What keeps us coming back is the art, the animals, the informative nature exhibits, the crafts, the ingenious household gadgets, the agricultural displays, and the random encounters with the people who tend the booths.
And the colors everywhere.
It's fun to negotiate a familiar landscape that nevertheless changes year by year—a landscape unlike any other in the world, with so many wildly heterogeneous options that no two visits end up being the same. A band might start playing, a parade might go by. One line might be too long, another might be conveniently short. The log-rolling contest or the Pheasants Unlimited booth might catch your eye.
Someone in the education building will hand you a fan with a picture of the Pope on it. Someone in the Eco-building will give you a plastic device to time how long you spend in the shower. (Try to keep it under five minutes, please.)
All seasoned fair-goers have a strategy. Some make long journeys to the fairgrounds from the suburbs by bus, others know about secret parking stalls on the nearby St. Paul campus.
We usually approach from the west on East Hennepin, coming across Northeast Minneapolis on city streets past Surdyk's, Brasa, Eli's, the Cream of Wheat building, FinnSisu ski-sauna shop, and the old Gibbs Farm. We park in the Camel Lot (making sure not to get in the lane that gets sent down to the grandstand parking) and walk into the fairgrounds from the north, where the atmosphere is mellow and we meet up with many of the things that interest us most before our legs get too worn out.
I don't know much about tractors, but I like to see the antique models on display on the fringes of the kiddy farm. They evoke that era when anyone who wanted to work and had some land could give farming a try.
Across the way are the hot tubs and the miniature cabins for sale.
I volunteered this year to tend the Citizen Science kiosk for an hour in the Eco-building, on the strength of having monitored the water clarity in Bassett Creek, which runs near our house, for the DNR all summer. During my sixty-minute stint I met a woman from Virginia, MN, whose mother might have taken a civics class from my grandfather. Her husband happened to a microbiologist and former president of the Minnesota Academy of Science. I also met a young man whose mother monitors the water quality on the St. Croix from the Stillwater bridge once a week. One middle-aged man I talked to, after learning about how the Viceroy and the Monarch butterflies relate to one another, asked me to explain why we only have one hummingbird species in Minnesota, while in Arizona they have ten. And a woman from Wisconsin asked me to explain why she found a gray tree frog in her Weber grill the other day.
I'm pretty good at making things up, but that one put me to the test!
Several visitors asked me where they could buy milkweed seeds to support the migration of the monarchs.(Prairie Restorations?) By the time my hour was up, I was thoroughly impressed by the levels of curiosity and awareness exhibited by passers-by.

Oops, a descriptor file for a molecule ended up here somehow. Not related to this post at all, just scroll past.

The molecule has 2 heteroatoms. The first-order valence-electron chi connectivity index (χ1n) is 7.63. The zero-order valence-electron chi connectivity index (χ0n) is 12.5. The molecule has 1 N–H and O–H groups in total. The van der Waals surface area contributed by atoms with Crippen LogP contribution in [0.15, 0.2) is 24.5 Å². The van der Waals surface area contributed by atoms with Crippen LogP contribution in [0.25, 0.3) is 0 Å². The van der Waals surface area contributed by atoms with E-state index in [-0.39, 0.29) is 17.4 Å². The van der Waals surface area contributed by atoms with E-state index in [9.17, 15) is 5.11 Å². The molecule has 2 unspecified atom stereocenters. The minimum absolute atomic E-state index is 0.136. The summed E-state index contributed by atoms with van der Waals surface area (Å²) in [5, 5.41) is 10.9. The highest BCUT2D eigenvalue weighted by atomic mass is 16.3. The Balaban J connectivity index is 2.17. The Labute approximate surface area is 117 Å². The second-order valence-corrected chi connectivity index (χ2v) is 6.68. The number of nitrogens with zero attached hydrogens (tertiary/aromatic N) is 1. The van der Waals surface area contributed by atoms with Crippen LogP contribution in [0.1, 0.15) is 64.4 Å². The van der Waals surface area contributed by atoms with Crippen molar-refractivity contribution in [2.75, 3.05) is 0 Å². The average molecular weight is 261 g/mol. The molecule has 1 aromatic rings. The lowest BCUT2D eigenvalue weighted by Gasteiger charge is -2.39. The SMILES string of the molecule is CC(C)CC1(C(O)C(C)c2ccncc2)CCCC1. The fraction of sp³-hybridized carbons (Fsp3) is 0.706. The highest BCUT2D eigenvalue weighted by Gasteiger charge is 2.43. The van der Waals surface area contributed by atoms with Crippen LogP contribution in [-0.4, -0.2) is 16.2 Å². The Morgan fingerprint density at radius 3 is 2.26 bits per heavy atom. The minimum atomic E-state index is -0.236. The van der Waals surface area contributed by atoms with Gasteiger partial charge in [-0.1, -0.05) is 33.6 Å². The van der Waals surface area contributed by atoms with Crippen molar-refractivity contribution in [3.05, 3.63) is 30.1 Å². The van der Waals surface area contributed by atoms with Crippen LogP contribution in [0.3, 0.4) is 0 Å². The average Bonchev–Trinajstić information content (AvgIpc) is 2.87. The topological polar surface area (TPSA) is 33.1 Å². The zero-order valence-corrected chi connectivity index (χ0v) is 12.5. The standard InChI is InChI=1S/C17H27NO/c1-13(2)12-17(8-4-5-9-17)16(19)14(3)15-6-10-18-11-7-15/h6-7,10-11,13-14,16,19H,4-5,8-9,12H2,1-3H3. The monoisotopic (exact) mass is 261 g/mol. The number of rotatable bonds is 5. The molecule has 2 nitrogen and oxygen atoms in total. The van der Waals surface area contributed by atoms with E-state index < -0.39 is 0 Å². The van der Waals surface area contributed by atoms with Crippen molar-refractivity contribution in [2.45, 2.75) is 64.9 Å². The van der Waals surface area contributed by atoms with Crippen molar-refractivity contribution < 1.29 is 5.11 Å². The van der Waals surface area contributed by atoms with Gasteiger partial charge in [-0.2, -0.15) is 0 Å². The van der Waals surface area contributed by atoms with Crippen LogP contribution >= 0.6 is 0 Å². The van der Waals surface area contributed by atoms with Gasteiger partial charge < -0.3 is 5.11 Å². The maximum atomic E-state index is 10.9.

During all this time, Hilary was at the Handicraft Building, looking at quilts and mittens and rag rugs and architecturally designed furniture. This was a good thing, because that meant I didn't have to look at them so much later.
Once my shift was over, we spent a few minutes examining the other displays in the Eco-barn, which included a stand offering samples of an organic hot mustard dip for corn chips, and displays promoting the virtues of rain barrels and LED lights. In the lawn in front of the building we scrutinized a locally manufactured Vistabule teardrop trailer similar to one that our friends Jim and Debbie bought recently. It's a cute little trailer—basically a bed on wheels with a kitchen out back—and a Prius pulling it will still get 29 miles per gallon.
We sat on a bench in the sun eating some mid-morning snacks—a foot long hotdog and a pronto pup— and then wandered into the art building, which was a little hotter, a little more crowded ... a little less exciting than usual? Or was I just a little more tired from having stood around for the last hour talking to strangers.
The image just inside the door, commanding an entire wall, was a lithograph of a tank. Not a good choice.
But by the time we'd finished our circuit I'd identified a number of favorites. The works by people I know where uniformly stellar—Craig Lassig's photo of a very tired Obama, Clara Euland's intaglio print of the moon rising above a highway, Fay Passow's lithograph of a forest in crepuscular light, Mike Hazard's photo of a Hmong woman harvesting carnations.
Other works that caught my eye in a special way included a painting/collage that reminded me of William de Kooning:
A huge black-and-white photograph of a man getting a haircut while sitting amid the roadside rubble of a village in India; a print with an animistic flavor done in the Northwest Coast style:
A painting with German Expressionist overtones probably had the most gravity of any piece in the show:
A delicate rendering of ice fishing seemed to capture the allure and also the boredom of that winter sport:
I was intrigued by a lovely photograph of a little girl with binoculars standing on a big rock look off at something beyond the edge of the picture, while a huge body of water vanishes into the distance right in front of her; I also liked a tall, thin, stylized rendering of some teepees and horses; and a delightful musical score covered not with notes or words, but with scribbles.
We spent the rest of the morning fighting our way to the carousel area in front of the grandstand, where a panel of local chefs underscored the importance of using fresh ingredients--for the ten-thousandth time. We bought some crab cakes and gumbo at a Caribbean restaurant/bar offering live Peruvian music, and watched a video of some iron ore being blasted out of an open-pit mine in the DNR building.